July 23, 2002 11:00 pm

By Alice Perry Linker

Observer Staff Writer

Nearly 50 people crowded a hotel conference room in La Grande Tuesday night to voice their objections to a plan to move tons of nuclear waste through Union County to Hanford.

Nobody who spoke during the two-hour public hearing supported a U.S. Department of Energy plan to move low-level and transuranic nuclear waste to the nuclear reservation on the banks of the Columbia River. Most expressed worries about the impact on human and environmental health and the danger of shipping nuclear waste through Ladd Canyon and over Cabbage Hill.

One who testified, Ruth Davenport, broke down in tears and could not complete her statement as she spoke about her fears for the health of people and animals; the plight of endangered species — and the danger to the Columbia River.

"What's the impact?" she asked. "What will happen to us?"

Opposition, too, came from U.S. Sen. Ron Wyden in a written statement read by Wayne Kinney, Wyden's Northeast Oregon staff member.

"I am opposed to trucking in additional waste to Hanford," Wyden wrote. "Hanford is generally considered the most contaminated site in the Western Hemisphere."

Wyden called moving nuclear waste from one site to another a "shell game."

"It shifts the problem from one place to another," and he said that Oregon has been more affected than any other state by a nuclear production plant in an adjacent state.

"Hazardous materials have seeped into the river," he wrote. "The health of many Oregonians has been affected."

Wyden was the only elected official to testify, but Jim Brown of the Union County office of the Oregon Department of Transportation was one of several to testify about the hazardous road conditions from Ontario to Portland during the winter. Brown said he is worried about the danger of accidents on Interstate 84, and he said that DOE has not provided his office with a procedure for handling incidents.

"We have multiple freeway closures in the winter," Brown said. "I don't want these shipments on our highways. Can these guys chain up to go through Cabbage (Hill)? My guys are out there every day, and I don't want them responsible for these loads."

Mike Collins of the Richland office of DOE did not answer questions such as Brown's, but he said the federal agency will provide written answers at some time in the future.

Whether Tuesday's testimony against shipping waste to Hanford will have any effect on the DOE decision remains questionable, because Hanford was designated in the late 1990s as "available" to accept and dispose of low-level waste from "all DOE generators."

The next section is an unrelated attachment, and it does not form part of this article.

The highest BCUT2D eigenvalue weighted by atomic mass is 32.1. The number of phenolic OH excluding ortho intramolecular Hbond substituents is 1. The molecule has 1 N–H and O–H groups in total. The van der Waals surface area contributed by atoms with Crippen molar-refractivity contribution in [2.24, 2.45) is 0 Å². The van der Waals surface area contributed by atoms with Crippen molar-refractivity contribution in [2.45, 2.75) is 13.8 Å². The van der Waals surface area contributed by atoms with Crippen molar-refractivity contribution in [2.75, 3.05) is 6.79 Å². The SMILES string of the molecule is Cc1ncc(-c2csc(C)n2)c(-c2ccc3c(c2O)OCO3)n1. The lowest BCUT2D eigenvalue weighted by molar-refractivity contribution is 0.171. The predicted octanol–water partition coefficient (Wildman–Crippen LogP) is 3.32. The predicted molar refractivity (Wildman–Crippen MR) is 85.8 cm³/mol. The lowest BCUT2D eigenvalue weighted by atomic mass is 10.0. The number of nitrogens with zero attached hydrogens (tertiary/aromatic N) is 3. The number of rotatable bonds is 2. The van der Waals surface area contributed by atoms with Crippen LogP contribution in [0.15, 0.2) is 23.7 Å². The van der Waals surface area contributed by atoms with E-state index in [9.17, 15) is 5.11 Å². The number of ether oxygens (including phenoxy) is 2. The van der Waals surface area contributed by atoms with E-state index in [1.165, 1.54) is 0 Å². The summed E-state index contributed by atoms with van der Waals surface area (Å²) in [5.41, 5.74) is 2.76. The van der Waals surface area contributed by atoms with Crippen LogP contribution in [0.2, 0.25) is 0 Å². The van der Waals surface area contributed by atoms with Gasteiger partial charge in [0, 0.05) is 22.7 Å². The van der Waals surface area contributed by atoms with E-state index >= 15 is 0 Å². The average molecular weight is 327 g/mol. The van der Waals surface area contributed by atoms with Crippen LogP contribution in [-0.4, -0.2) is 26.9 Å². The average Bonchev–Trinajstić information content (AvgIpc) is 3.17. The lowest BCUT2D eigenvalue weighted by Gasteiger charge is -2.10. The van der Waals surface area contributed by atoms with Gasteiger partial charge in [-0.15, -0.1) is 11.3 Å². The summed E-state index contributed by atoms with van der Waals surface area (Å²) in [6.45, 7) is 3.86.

No new high-level waste, such as spent nuclear fuel or liquid waste in tanks, is scheduled to be moved to Hanford. Some high-level waste will be shipped from Hanford to the sites in Nevada and New Mexico.

The amount of waste that may go to Hanford could fill a football field, 60x300-feet to a depth of 147 feet.

The transportation issue is not addressed in the current draft Environmental Impact Statement but was addressed in the earlier, already approved, document. Collins said the two documents will be combined before the final Environmental Impact Statement is complete.

George Sanders, a DOE manager at Hanford, told the crowd that the people who testified are not wasting their time.

"Your testimony will affect the process," he said.

Several, including Shelley Cimon of the Hanford Advisory Board, criticized the draft EIS for failing to provide a risk analysis, as well as failing to give information about the amount of waste to be shipped over a specific amount of time. The DOE has said between 70,000 and 90,000 truckloads of waste will be shipped to Hanford, but it has not said how frequently shipments will arrive and it has not analyzed the annual risk.

In a paper prepared for the hearing, Cimon of La Grande pointed to 14 issues that are not addressed in the DOE document, including the "inadequacy of the assessment for endangered species; failure to include an alternative to end the use of unlined soil trenches for disposal, and failure to … consider the cumulative impact of all Hanford waste decisions."

"Long-term stewardship considerations are not evident," she wrote.

The Hanford Advisory Board has said that the draft document should be withdrawn and rewritten after further analysis.

Several accused the federal government of considering the cost of moving and storing nuclear waste more important than the risk to human health and the environment. Some asked which contractors will gain financially from the importation of waste to Hanford.

Sanford said, however, that the overall plan is designed to reduce the danger of nuclear waste, and the Environmental Impact Statement "fits the overall effort to clean up the site."

He said that the decisions are not "primarily driven by contractors."

The hearing gave residents an opportunity to comment on a draft Environmental Impact Statement that proposes to increase the amount of storage at Hanford and accept low-level and transuranic nuclear waste from other decommissioned nuclear weapons plants across the nation. Transuranic waste is dangerous to breathe. Most of the waste is in the form of clothing, supplies and other items that have been contaminated.

Written public comments are being accepted until Aug. 22. To comment, write Collins, U.S.D.O.E., P.O. Box 550, MSIN A6—38, Richland, WA 99352.

Several in the audience criticized the federal agency for failing to put a public notice in The Observer and relying on notices in the Pendleton and Portland newspapers. Mike Collins of the Richland office of DOE said he had "made a mistake."

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